The TJ’s running a story this morning called “Courting Club Fed” about attempts to attract federal government employment to New Brunswick. The article states:
In 2005, it [the percentage of all federal government workers in Ottawa] was precisely 31 per cent – a figure that’s grown over time, according to a March, 2006 report prepared for parliamentarians. (No wonder that Ottawa alone welcomed nearly 3,000 New Brunswickers as new residents between 1996 and 2001, according to Statistics Canada’s 2001 census.) By comparison, less than 17 per cent of U.S. federal or British national government jobs are concentrated in either Washington, D.C., or London, England.
I think it would be fair to say there is a little irony in this fact. Considering Canada is such a widely dispersed country and feelings of being disconnected from its national government is a recurring theme. Considering that most Prime Ministers (I don’t know about this one) talk about the need for a ‘strong’ federal government in the ‘regions’.
But as we have talked about before (and this article rightly states) – prying more jobs out of Ottawa will be just about impossible. Paul Martin tried it – he moved about 20 jobs from the Canadian Tourism Commission to Vancouver -and was resoundly trounced by dozens of groups.
The new Conservative government said “no way” when asked if they were even going to continue studying the issue as the Liberals were in the process of doing when they were turfed.
I was in Ottawa a couple of weeks ago and I picked up a local newspaper. It chronicled the employment picture in Ottawa over the past decade or so and stated that the Federal government (John Manley) made up almost job for job for the Nortel and dot.com meltdown in the early 2000s by hiring civil servants in droves. Now, the high tech sector in Ottawa has rebounded and Ottawa has one of the strongest economies in Canada.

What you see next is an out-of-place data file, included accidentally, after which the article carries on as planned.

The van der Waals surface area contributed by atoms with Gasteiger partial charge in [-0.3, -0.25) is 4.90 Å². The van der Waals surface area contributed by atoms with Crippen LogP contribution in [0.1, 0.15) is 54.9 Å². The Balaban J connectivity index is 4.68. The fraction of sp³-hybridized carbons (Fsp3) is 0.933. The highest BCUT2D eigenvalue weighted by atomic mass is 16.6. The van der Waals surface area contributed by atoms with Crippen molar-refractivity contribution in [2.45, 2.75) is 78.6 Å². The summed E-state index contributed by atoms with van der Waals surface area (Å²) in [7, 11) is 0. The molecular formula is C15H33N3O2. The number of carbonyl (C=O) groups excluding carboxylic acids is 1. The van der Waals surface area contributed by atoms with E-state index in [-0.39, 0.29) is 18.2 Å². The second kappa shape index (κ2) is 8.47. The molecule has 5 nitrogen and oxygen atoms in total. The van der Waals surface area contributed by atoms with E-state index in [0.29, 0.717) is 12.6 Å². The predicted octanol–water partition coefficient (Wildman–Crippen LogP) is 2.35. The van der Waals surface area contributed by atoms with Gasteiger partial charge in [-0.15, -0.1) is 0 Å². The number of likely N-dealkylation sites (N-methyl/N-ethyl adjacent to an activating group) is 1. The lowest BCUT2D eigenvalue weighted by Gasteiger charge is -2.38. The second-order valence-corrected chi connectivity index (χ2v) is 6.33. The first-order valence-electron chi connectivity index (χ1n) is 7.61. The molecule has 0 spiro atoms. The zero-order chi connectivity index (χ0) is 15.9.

In that same newspaper, there was a full page advertisment for Information Technology consultants. In one column it listed the firms’ names, in a second it listed the firms’ areas of expertise and in the third column it listed the “Percentage of revenue from government sources”. In most cases, these firms generated 40% to 98% of all revenue from government.
So the importance of the government (direct employment and business contracts) to the Ottawa economy is self-evident. One can easily see why powerful stakeholders in that city would want to horde the new jobs and not see them dispersed to the ‘regions’.
Again, a little more irony, Jean Cretien said when he was elected that the information highway would be the great ‘leveller’ of the playing field between large and small regions in Canada. Under his government, we then proceeded to see the largest migration to the 5-6 main urban areas in Canadian history. John Manley, I was told, believed that the ‘cluster’ effect was required for government departments too and was adamantly opposed to moving federal jobs to the ‘regions’.
Our old friend, Scott Brison was just ‘whistling dixie’ as they say when he said in a a 2004 speech in Sydney, N.S., “there is simply no compelling reason anymore to keep the majority of public servants in the Ottawa-Gatineau area.”
I’ll give you a handful of “compelling” (inverted quotes) reasons:
1. John Baird has said “no way”.
2. The government labour unions have said “no way”.
3. 98% of all power brokers in Ottawa say “no way”.
4. The days of the all powerful regional minister (Romeo Leblanc, John Crosbie, Allan MacEachern) are over.
So, in conclusion, it is unlikely we will see any Romeo Leblanc-style federal government jobs in New Brunswick or even the Maritimes anytime soon.